Values for Personal Health

Values for Personal Health

Interpersonal understanding is something most of us think we are better at than we actually are. To a degree, making unrealistic assumptions is probably helpful. Imagine a world where every time we ran into someone, we were confronted with just how little we knew about them, and how very different they might be from us. Imagine further that we felt compelled to understand them better before we could trust them enough to work with them. In such a world, we might get to know our coworkers really well, but working with anyone new would require quite a bit of time. When would we get around to the actual work at hand? Self-awareness involves developing and maintaining an accurate view of your strengths and development needs, particularly related to how you come across to the people you work with. Developing self-awareness is not a straightforward process.

Well-being is one of those concepts that have about as many working definitions as there are people thinking on the topic. So before going too far, I want to make sure we are working from the same definition. At its most basic level, well-being can be defined as having a sense of contentment in how one is doing, lately and in life generally. Note that this definition relates less to how you are actually doing and more to how you feel about how you are doing. If you know someone who seems endlessly dissatisfied even though they seem to have it all, or if you know someone who always seems chipper no matter what life throws at them, you have seen this distinction firsthand. Researchers use the term subjective well-being to make this point. They also note that contentment has two sides: positive emotions and the absence of negative ones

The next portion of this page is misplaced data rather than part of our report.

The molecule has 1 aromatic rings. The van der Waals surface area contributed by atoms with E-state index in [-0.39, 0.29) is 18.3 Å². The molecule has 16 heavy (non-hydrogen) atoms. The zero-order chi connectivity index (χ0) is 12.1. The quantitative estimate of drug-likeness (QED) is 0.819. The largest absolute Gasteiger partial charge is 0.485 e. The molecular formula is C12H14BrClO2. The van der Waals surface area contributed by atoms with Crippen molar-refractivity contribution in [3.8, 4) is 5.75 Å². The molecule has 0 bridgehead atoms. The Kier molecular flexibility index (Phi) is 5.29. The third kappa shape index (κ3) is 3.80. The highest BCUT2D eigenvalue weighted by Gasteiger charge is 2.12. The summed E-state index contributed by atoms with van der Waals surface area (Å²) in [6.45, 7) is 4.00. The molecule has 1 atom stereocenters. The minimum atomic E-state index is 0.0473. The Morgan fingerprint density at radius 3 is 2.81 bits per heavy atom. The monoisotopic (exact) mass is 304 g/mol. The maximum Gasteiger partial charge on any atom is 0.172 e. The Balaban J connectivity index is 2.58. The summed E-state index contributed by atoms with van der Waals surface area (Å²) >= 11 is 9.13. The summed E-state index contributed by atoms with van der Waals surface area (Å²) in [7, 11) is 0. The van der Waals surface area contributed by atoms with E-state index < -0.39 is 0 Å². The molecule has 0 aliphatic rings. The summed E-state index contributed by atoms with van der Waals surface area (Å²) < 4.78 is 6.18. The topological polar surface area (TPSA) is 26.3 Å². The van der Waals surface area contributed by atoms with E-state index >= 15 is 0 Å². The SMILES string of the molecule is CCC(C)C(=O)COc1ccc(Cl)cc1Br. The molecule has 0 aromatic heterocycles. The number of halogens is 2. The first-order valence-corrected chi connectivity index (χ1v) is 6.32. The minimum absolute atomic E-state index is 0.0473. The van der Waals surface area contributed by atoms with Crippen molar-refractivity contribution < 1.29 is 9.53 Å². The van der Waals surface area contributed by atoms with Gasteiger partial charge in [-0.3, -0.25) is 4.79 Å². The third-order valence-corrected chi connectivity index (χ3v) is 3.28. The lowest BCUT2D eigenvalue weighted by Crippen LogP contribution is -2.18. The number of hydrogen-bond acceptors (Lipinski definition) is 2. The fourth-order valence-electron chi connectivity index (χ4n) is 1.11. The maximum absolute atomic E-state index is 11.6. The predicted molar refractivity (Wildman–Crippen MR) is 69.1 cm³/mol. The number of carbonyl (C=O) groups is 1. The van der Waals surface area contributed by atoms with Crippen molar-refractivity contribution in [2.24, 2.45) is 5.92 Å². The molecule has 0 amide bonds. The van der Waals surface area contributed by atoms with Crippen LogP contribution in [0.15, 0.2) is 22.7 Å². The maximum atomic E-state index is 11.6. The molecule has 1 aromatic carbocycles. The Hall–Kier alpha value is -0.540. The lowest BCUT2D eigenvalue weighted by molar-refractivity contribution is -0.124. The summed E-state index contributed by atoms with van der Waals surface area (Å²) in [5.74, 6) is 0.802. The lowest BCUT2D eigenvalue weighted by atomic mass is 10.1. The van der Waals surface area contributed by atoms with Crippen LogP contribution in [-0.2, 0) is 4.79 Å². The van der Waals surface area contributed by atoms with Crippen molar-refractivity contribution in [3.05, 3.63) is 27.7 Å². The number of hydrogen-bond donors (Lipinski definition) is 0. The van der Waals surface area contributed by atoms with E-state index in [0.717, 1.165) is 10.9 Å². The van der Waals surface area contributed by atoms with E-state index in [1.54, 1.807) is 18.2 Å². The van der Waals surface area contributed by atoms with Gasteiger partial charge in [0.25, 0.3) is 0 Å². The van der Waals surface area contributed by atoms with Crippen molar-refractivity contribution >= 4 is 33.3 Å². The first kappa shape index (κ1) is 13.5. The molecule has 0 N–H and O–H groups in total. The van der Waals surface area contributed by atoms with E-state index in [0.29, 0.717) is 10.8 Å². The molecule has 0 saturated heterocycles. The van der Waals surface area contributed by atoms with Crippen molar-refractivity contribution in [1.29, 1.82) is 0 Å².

To develop your self-confidence, consider setting a specific personal goal to periodically pursue activities requiring you to go beyond the bounds of your prior experience and expertise: your “comfort zone.” I recommend activities for which failing is not associated with any dire consequences, such as people’s lives or the fate of the organization being at risk. (If everything you can think of feels risky to you, you may need to first work on challenging your own assumptions about risk: “What, realistically, is the worst that could happen here, and if it did, how bad would the consequences really be?”) Be cautious about taking on things that seem truly impossible. It’s better to find things that merely seem very difficult.

A good strategy for spotting great self-development role models is to identify people who seem to maintain an even-temperedness despite having roles that seem highly stressful. Another good source is people who seem to take genuine joy in their work, or at least complain much less about it than everyone around them. Find an opportunity to pick their brain, have them walk you through how they approach their work, and ask them how they keep a level head.


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